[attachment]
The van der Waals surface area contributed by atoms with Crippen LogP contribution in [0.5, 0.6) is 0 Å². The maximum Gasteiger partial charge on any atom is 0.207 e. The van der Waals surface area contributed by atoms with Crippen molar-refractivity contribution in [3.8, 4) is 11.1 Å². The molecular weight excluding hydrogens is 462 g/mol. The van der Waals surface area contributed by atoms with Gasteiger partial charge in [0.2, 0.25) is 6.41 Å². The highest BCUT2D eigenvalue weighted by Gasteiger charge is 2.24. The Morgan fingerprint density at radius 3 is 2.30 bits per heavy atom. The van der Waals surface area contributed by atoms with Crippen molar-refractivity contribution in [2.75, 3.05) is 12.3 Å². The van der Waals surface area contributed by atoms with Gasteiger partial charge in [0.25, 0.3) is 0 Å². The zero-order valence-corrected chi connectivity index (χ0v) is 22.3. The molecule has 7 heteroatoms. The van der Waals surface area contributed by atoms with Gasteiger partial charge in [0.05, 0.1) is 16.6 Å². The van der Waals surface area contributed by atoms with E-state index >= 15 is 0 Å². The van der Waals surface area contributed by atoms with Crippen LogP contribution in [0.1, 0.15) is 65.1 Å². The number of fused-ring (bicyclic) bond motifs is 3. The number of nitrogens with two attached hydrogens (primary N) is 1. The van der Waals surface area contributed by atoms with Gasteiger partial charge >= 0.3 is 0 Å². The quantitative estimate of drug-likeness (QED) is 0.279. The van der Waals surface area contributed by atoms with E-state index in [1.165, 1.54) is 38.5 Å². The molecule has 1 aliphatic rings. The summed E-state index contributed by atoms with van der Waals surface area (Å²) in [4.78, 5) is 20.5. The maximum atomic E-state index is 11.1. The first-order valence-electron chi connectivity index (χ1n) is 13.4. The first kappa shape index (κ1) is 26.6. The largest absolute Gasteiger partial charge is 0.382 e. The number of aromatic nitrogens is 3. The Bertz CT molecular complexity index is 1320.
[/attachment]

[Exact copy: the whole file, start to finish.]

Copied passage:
The van der Waals surface area contributed by atoms with Crippen LogP contribution in [0.5, 0.6) is 0 Å². The maximum Gasteiger partial charge on any atom is 0.207 e. The van der Waals surface area contributed by atoms with Crippen molar-refractivity contribution in [3.8, 4) is 11.1 Å². The molecular weight excluding hydrogens is 462 g/mol. The van der Waals surface area contributed by atoms with Gasteiger partial charge in [0.2, 0.25) is 6.41 Å². The highest BCUT2D eigenvalue weighted by Gasteiger charge is 2.24. The Morgan fingerprint density at radius 3 is 2.30 bits per heavy atom. The van der Waals surface area contributed by atoms with Crippen molar-refractivity contribution in [2.75, 3.05) is 12.3 Å². The van der Waals surface area contributed by atoms with Gasteiger partial charge in [0.25, 0.3) is 0 Å². The zero-order valence-corrected chi connectivity index (χ0v) is 22.3. The molecule has 7 heteroatoms. The van der Waals surface area contributed by atoms with Gasteiger partial charge in [0.05, 0.1) is 16.6 Å². The van der Waals surface area contributed by atoms with E-state index >= 15 is 0 Å². The van der Waals surface area contributed by atoms with Crippen LogP contribution in [0.1, 0.15) is 65.1 Å². The number of fused-ring (bicyclic) bond motifs is 3. The number of nitrogens with two attached hydrogens (primary N) is 1. The van der Waals surface area contributed by atoms with Gasteiger partial charge >= 0.3 is 0 Å². The quantitative estimate of drug-likeness (QED) is 0.279. The van der Waals surface area contributed by atoms with E-state index in [1.165, 1.54) is 38.5 Å². The molecule has 1 aliphatic rings. The summed E-state index contributed by atoms with van der Waals surface area (Å²) in [4.78, 5) is 20.5. The maximum atomic E-state index is 11.1. The first-order valence-electron chi connectivity index (χ1n) is 13.4. The first kappa shape index (κ1) is 26.6. The largest absolute Gasteiger partial charge is 0.382 e. The number of aromatic nitrogens is 3. The Bertz CT molecular complexity index is 1320.